Having said that, the game system is much better by far than Legion ever was.

Not surprisingly, it uses essentially the same mechanics as Hegemony I and II.

Hegemony III is a semi-historical sandbox of Italy before the Roman conquest. It has a lot of historical flavor elements that come into play, but you can pick your favorite obscure Italic tribe and try to see if you can do better than the Romans.

The game is semi-historical because it telescopes several hundred years of development into a few game years. This is a good thing: if you've read Livy, you wouldn't want to fight the same war for one village year after year over and over again until you finally win. And if you've read Livy you also know that armies weren't mobilized and kept in the field according to Hegemony mechanics. You raised everything at the start of the year after you had finished planting your troops, and you didn't raise anything else unless there was a real emergency. Emergency troops would usually stand down after the crisis was over, and in any case everybody would go home before the fall harvest season. Nothing ever happened in late fall, winter, or before late spring.

Just to be clear, Hegemony III takes place long before the First Punic War, so you won't be invading Sicily or encountering Carthaginians. But if you've read Livy, the game is the perfect vehicle for refighting your own version of the Samnite Wars.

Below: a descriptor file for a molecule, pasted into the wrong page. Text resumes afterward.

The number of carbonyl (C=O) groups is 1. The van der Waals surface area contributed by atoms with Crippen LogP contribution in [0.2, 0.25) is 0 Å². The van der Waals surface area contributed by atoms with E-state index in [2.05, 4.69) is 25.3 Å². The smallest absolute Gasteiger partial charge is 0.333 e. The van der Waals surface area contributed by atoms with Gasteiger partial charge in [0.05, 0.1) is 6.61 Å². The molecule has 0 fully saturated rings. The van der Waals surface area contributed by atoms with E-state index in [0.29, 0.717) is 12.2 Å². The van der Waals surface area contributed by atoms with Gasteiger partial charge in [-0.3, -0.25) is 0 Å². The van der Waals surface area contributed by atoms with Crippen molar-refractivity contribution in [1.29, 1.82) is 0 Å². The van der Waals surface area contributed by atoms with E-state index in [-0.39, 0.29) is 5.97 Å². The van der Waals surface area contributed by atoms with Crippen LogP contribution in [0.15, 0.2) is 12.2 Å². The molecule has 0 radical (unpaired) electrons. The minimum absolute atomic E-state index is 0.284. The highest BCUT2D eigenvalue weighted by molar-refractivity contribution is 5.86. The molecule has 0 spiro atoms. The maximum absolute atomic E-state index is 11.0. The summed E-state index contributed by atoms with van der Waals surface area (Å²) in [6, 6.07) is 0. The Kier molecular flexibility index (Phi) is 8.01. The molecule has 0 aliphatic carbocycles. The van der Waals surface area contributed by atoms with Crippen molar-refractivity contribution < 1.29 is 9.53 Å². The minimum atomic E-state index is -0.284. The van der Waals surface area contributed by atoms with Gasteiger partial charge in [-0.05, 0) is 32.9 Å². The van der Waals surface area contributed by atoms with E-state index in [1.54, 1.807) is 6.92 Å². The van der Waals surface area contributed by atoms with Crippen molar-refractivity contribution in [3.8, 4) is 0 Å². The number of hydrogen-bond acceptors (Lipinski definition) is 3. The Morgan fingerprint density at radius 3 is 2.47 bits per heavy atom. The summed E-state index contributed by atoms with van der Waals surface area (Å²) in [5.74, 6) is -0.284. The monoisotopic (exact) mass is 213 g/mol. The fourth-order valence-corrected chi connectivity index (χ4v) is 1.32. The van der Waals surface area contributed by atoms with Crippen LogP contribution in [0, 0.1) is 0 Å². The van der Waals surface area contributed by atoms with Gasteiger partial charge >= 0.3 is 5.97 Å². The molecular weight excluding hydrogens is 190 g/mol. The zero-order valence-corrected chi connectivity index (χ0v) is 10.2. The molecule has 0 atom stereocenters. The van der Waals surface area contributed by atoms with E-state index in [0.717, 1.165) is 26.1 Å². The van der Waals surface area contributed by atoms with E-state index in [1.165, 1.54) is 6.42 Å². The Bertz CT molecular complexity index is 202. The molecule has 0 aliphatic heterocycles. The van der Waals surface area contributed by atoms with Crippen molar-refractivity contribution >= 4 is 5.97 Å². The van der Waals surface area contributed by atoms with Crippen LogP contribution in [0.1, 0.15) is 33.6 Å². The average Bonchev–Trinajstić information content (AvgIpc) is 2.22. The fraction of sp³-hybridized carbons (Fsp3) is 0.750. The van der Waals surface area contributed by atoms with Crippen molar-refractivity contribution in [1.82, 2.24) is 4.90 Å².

The only other game out there that makes a serious attempt (a very serious attempt) at presenting the Samnite Wars is Ageod's Birth of Rome expansion for Alea Jacta Est.

I like the ceramic art-inspired graphics, but people who aren't familiar with the conventions of ancient vase painting may find it takes a little getting used to at first.

I've been playing the game during the first week of release, so entirely without benefit of post-launch patches. While I'm sure that there's a thing or two that will get tinkered with down the road, I haven't encountered any game-stopping major bugs. I say that in the context of playing a couple of games (which will remain nameless) a year or two after release that are still riddled with bugs. The core system was hammered out in the first two games, so all that is probably going to be needed here is some fine tuning.